Is This the Chart that Spells Doom for the Brexit Dream? – A Guest Post by Neil Robertson

 

Figure 1. Were we right or wrong to Vote to Leave the EU from “What the UK Thinks”

 

Figure 1 shows the monthly average of the long-running poll series asking the question “In hindsight, do you think it was right or wrong to vote to leave the EU?”

This poll series is interesting for a couple of reasons: the initial results agree approximately with the split in the referendum itself so give confidence that the sample is representative, and the question also cuts through the guilt that some people have about holding another referendum and gets to their opinion about the Brexit project.

One can see that there were several distinct phases in the evolution of opinion: for the remainder of 2016 and into early 2017 opinion held steady that the right thing had been decided. Through the rest of 2017 there was a consistent drift away from “right” and towards “wrong” achieving a cross-over around the middle of the year. By the end of 2017 the proportions of right and wrong had basically flipped from the original referendum result. In 2018 there was another period of stability until around August when another drift towards wrong started. December 2018 appears to mark the start of a more dramatic shift of sentiment, although there are only 2 polls in the data point for December so there may be a reversion to the mean to come in January. Note also that the 2 polls in December were conducted before any widespread discussion of troops on the street, medicine shortages etc.

This change in polling does not yet seem to have had a decisive impact on the politics of Westminster, although it might be behind some of the growth in support for a 2nd referendum. It seems strange that our politicians are determined to deliver a result that they apparently never really believed in, when the public are also coming to the conclusion that it is a bad idea.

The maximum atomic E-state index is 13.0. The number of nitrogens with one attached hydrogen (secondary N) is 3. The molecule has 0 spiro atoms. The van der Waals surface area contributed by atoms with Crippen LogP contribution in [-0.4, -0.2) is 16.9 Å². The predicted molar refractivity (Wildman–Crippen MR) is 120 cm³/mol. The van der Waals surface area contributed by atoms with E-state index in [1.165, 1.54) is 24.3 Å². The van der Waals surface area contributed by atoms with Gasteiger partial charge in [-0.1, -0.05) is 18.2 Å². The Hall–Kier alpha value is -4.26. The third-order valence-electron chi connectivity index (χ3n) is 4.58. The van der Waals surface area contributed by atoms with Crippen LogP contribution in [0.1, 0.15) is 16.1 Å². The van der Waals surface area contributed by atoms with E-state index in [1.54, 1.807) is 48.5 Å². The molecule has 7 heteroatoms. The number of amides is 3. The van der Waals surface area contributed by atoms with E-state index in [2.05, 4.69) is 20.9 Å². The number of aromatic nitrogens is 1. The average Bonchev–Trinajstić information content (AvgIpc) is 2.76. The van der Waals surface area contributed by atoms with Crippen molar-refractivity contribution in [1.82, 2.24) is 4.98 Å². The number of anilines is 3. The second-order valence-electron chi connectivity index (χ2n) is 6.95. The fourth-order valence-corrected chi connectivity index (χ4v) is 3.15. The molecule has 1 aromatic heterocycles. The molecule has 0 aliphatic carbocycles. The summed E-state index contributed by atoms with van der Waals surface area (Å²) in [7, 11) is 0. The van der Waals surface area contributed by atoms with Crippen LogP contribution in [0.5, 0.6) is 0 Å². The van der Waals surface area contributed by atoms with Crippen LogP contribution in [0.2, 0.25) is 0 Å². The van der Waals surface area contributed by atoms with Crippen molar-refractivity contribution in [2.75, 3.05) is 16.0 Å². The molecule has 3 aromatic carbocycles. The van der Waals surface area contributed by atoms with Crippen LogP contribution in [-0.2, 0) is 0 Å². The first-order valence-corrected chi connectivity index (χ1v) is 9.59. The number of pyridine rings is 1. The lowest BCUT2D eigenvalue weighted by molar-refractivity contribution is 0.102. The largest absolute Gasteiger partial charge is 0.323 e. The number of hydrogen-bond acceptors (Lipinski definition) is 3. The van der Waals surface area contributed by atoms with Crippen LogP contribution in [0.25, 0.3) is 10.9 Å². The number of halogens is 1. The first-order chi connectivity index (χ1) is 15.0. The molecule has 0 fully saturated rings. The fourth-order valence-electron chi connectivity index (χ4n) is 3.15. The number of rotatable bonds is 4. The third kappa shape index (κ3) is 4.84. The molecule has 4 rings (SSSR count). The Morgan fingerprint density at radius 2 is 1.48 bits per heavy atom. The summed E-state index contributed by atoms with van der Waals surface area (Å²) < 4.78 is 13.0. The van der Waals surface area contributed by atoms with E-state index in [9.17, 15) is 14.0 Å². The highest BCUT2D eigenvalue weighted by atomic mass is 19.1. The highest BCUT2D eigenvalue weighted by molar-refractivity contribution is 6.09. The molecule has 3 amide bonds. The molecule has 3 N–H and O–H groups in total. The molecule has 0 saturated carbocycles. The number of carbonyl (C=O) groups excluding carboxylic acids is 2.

The democratic case against having a 2nd referendum is very weak. The full facts of leaving were not discussed in the original campaign and it would therefore make sense to have another test of public opinion based on what we now know. To use a quite extensive analogy, it was as if in the referendum the leave campaign said we had to cross a road to get to a better place. The place itself could be only glimpsed in the distance and fog clouded the road but we were told it was a quiet country lane that would be easy to cross – let’s go forward to the promised land! Now that we are closer we can see that the road is a 6-lane motorway which we dread to cross, and the other side doesn’t look much better than where we reside currently (possibly quite a lot worse). The leave campaign is now crowding behind us, saying “cross the road or else, you traitors!”